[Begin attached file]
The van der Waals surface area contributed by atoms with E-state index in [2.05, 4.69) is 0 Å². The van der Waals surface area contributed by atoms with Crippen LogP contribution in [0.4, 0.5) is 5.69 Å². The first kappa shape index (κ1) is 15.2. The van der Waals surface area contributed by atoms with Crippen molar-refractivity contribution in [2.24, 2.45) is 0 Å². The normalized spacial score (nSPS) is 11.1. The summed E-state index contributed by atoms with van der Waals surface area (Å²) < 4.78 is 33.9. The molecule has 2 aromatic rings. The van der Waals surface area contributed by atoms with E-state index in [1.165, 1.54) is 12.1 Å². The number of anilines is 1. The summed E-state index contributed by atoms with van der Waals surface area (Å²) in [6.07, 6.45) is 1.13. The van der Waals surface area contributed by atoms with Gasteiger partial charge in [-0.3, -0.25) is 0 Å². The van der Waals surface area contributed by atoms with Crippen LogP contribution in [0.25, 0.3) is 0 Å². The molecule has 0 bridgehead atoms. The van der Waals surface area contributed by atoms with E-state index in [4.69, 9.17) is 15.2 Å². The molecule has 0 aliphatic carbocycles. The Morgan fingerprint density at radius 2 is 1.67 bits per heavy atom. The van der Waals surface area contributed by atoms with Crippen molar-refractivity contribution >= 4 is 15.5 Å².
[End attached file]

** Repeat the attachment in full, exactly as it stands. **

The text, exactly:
The van der Waals surface area contributed by atoms with E-state index in [2.05, 4.69) is 0 Å². The van der Waals surface area contributed by atoms with Crippen LogP contribution in [0.4, 0.5) is 5.69 Å². The first kappa shape index (κ1) is 15.2. The van der Waals surface area contributed by atoms with Crippen molar-refractivity contribution in [2.24, 2.45) is 0 Å². The normalized spacial score (nSPS) is 11.1. The summed E-state index contributed by atoms with van der Waals surface area (Å²) < 4.78 is 33.9. The molecule has 2 aromatic rings. The van der Waals surface area contributed by atoms with E-state index in [1.165, 1.54) is 12.1 Å². The number of anilines is 1. The summed E-state index contributed by atoms with van der Waals surface area (Å²) in [6.07, 6.45) is 1.13. The van der Waals surface area contributed by atoms with Gasteiger partial charge in [-0.3, -0.25) is 0 Å². The van der Waals surface area contributed by atoms with Crippen LogP contribution in [0.25, 0.3) is 0 Å². The molecule has 0 bridgehead atoms. The van der Waals surface area contributed by atoms with E-state index in [4.69, 9.17) is 15.2 Å². The molecule has 0 aliphatic carbocycles. The Morgan fingerprint density at radius 2 is 1.67 bits per heavy atom. The van der Waals surface area contributed by atoms with Crippen molar-refractivity contribution >= 4 is 15.5 Å².